A federal judge dismissed a redlining lawsuit filed by the Consumer Financial Protection Bureau against a Chicago mortgage lender, calling the case “flawed,” and rejecting the bureau’s argument that discrimination in home loans applies to prospective applicants.
On Friday, Judge Franklin U. Valderrama of the U.S. District Court for the Northern District of Illinois, ruled that the lawsuit against Townstone Financial Inc., must be dismissed because the language in the Equal Credit Opportunity Act applies only to home loan applicants, not to prospective applicants. The distinction is important because it could limit the CFPB’s authority to file redlining cases, experts said.
Judge Valderrama rejected the CFPB’s allegations that Townstone’s President and CEO Barry Sturner’s remarks on a radio show had discouraged prospective applicants in Chicago from applying for home loans.
“The Bureau seeks to improperly expand the reach of ECOA to reach ‘prospective applicants,’ to regulate behavior before a ‘credit transaction’ even begins, and to create affirmative advertising and hiring requirements, which cannot be squared with the unambiguous language of the statute,” the judge wrote.
The judge also ruled that the comments amounted to free speech.
“Contrary to the First Amendment of the United States Constitution, the Bureau seeks to regulate the content and viewpoint of protected speech and does so in a way that is unconstitutionally overbroad and vague both as applied to Townstone and facially,” Valderrama wrote.
Still, the dismissal of the CFPB’s case may have a limited impact because the Department of Justice and the Department of Housing and Urban Development are the two main federal agencies, along with the CFPB, that typically file redlining cases under both ECOA and the Fair Housing Act, some experts said.
The CFPB declined to comment on whether it plans to appeal. The case was dismissed with prejudice, meaning the CFPB cannot file the same case again.
Lawyers for Townstone said the ruling could have a more far-reaching impact than just fair lending cases. Steve Simpson, senior attorney at Pacific Legal Foundation, said the district court did not give deference to the CFPB’s allegations that lenders can be liable for discriminating in marketing to potential borrowers.
“It kind of drives a truck through the centerpiece of what the CFPB — and by extension the DOJ — have used in a lot of their fair-lending cases, which we call “marketing discrimination,” because it’s a ridiculous legal theory,” Simpson said. “But even beyond that, the case has implications for administrative law and separation of powers cases going on across the country, even outside the fair-lending context.”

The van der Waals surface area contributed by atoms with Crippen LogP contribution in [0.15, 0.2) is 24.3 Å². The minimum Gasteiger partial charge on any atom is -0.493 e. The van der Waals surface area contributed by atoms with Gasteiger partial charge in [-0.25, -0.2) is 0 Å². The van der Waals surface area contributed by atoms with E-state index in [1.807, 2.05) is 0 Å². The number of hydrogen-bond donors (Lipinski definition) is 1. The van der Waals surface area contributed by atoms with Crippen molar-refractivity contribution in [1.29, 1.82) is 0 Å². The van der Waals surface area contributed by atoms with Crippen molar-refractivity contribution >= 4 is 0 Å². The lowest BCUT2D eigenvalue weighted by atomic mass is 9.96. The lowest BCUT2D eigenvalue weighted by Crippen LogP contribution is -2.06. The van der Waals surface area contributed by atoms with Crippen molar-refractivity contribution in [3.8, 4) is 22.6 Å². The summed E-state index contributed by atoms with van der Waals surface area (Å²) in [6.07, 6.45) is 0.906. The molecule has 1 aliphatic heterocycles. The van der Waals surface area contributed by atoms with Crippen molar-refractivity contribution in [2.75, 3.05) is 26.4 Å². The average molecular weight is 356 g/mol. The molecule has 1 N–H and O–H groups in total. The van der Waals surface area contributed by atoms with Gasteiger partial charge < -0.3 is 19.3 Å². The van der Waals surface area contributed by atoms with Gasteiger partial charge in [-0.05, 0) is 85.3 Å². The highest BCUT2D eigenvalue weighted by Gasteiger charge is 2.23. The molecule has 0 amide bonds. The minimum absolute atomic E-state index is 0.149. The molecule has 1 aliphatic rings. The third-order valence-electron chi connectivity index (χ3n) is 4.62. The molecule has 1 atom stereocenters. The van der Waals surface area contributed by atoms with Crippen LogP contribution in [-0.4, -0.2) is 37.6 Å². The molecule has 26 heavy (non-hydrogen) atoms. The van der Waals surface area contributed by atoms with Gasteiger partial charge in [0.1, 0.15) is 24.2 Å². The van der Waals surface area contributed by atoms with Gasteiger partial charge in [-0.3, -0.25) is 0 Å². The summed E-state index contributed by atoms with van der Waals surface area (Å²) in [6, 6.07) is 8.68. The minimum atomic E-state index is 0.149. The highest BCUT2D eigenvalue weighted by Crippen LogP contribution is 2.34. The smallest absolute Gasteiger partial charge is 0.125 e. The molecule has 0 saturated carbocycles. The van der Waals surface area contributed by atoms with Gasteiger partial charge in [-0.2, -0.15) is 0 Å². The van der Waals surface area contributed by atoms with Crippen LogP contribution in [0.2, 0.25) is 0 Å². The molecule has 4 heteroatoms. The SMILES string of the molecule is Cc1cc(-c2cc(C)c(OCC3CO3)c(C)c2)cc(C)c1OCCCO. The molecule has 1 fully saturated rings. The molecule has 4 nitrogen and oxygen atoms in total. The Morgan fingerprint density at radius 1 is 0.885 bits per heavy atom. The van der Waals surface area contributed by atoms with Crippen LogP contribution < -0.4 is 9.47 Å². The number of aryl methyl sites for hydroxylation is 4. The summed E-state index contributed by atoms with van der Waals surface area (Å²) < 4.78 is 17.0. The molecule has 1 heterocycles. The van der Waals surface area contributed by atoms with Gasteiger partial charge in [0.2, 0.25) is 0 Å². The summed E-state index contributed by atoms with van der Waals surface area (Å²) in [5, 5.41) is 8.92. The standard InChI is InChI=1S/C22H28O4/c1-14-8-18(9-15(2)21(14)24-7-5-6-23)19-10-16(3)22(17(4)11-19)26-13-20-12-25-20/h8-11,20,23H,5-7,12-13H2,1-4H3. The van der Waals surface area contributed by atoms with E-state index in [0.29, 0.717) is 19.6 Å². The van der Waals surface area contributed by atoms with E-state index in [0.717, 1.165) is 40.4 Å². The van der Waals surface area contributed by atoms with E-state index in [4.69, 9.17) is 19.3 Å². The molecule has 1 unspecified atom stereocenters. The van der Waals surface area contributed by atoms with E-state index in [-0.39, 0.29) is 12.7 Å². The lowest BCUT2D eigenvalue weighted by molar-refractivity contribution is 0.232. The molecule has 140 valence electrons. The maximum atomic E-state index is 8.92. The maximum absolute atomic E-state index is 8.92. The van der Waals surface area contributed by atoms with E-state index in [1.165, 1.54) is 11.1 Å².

Judge Valderrama, a Trump appointee, specifically pushed back against the issue of “Chevron deference,” a doctrine borne of a 1984 U.S. Supreme Court case that granted federal agencies a wide berth in interpreting ambiguous congressional statutes. Chevron deference has come under significant scrutiny by several justices on the Supreme Court that have expressed skepticism of administrative agencies.
In dismissing the case, Judge Valderrama wrote: “The scope of liability created by an expansion of ECOA to include ‘prospective applicants’ is unreasonable and unworkable. When a statute is unambiguous, agency regulations, or statutory interpretations are not entitled to deference. To the extent [Regulation B] and/or the Bureau attempt to regulate behavior relating to ‘prospective applicants,’ no deference should be given to Reg. B or the Bureau’s interpretation.”
The CFPB’s investigation of Townstone began in 2017 and the company was forced to downsize from a mortgage lender to a mortgage broker because of the cost of five years of defending itself, lawyers said.
“It took so many resources to fight this government overreach,” said Richard Horn, co-managing partner at Garris Horn LLP. “The power to investigate is the power to destroy and government overreach has a huge impact on companies.”
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